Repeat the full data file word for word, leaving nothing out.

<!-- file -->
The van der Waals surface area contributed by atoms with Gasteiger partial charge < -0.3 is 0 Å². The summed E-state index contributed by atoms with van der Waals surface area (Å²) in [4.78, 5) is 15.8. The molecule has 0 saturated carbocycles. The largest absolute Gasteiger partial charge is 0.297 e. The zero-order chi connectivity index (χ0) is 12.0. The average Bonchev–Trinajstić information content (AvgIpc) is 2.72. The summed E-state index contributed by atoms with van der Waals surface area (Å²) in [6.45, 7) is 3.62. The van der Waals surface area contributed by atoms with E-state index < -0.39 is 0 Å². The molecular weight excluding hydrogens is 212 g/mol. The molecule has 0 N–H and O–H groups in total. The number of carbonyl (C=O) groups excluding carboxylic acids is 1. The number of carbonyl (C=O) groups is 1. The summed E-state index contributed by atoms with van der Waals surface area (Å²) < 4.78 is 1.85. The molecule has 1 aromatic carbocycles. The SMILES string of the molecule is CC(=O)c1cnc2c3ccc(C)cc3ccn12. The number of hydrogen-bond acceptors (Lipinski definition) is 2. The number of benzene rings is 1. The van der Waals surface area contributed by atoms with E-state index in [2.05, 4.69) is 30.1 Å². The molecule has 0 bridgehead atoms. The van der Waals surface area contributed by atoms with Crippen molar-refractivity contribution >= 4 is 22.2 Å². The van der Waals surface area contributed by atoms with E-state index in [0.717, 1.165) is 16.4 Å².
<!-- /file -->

The van der Waals surface area contributed by atoms with Gasteiger partial charge < -0.3 is 0 Å². The summed E-state index contributed by atoms with van der Waals surface area (Å²) in [4.78, 5) is 15.8. The molecule has 0 saturated carbocycles. The largest absolute Gasteiger partial charge is 0.297 e. The zero-order chi connectivity index (χ0) is 12.0. The average Bonchev–Trinajstić information content (AvgIpc) is 2.72. The summed E-state index contributed by atoms with van der Waals surface area (Å²) in [6.45, 7) is 3.62. The van der Waals surface area contributed by atoms with E-state index < -0.39 is 0 Å². The molecular weight excluding hydrogens is 212 g/mol. The molecule has 0 N–H and O–H groups in total. The number of carbonyl (C=O) groups excluding carboxylic acids is 1. The number of carbonyl (C=O) groups is 1. The summed E-state index contributed by atoms with van der Waals surface area (Å²) < 4.78 is 1.85. The molecule has 1 aromatic carbocycles. The SMILES string of the molecule is CC(=O)c1cnc2c3ccc(C)cc3ccn12. The number of hydrogen-bond acceptors (Lipinski definition) is 2. The number of benzene rings is 1. The van der Waals surface area contributed by atoms with E-state index in [2.05, 4.69) is 30.1 Å². The molecule has 0 bridgehead atoms. The van der Waals surface area contributed by atoms with Crippen molar-refractivity contribution >= 4 is 22.2 Å². The van der Waals surface area contributed by atoms with E-state index in [0.717, 1.165) is 16.4 Å².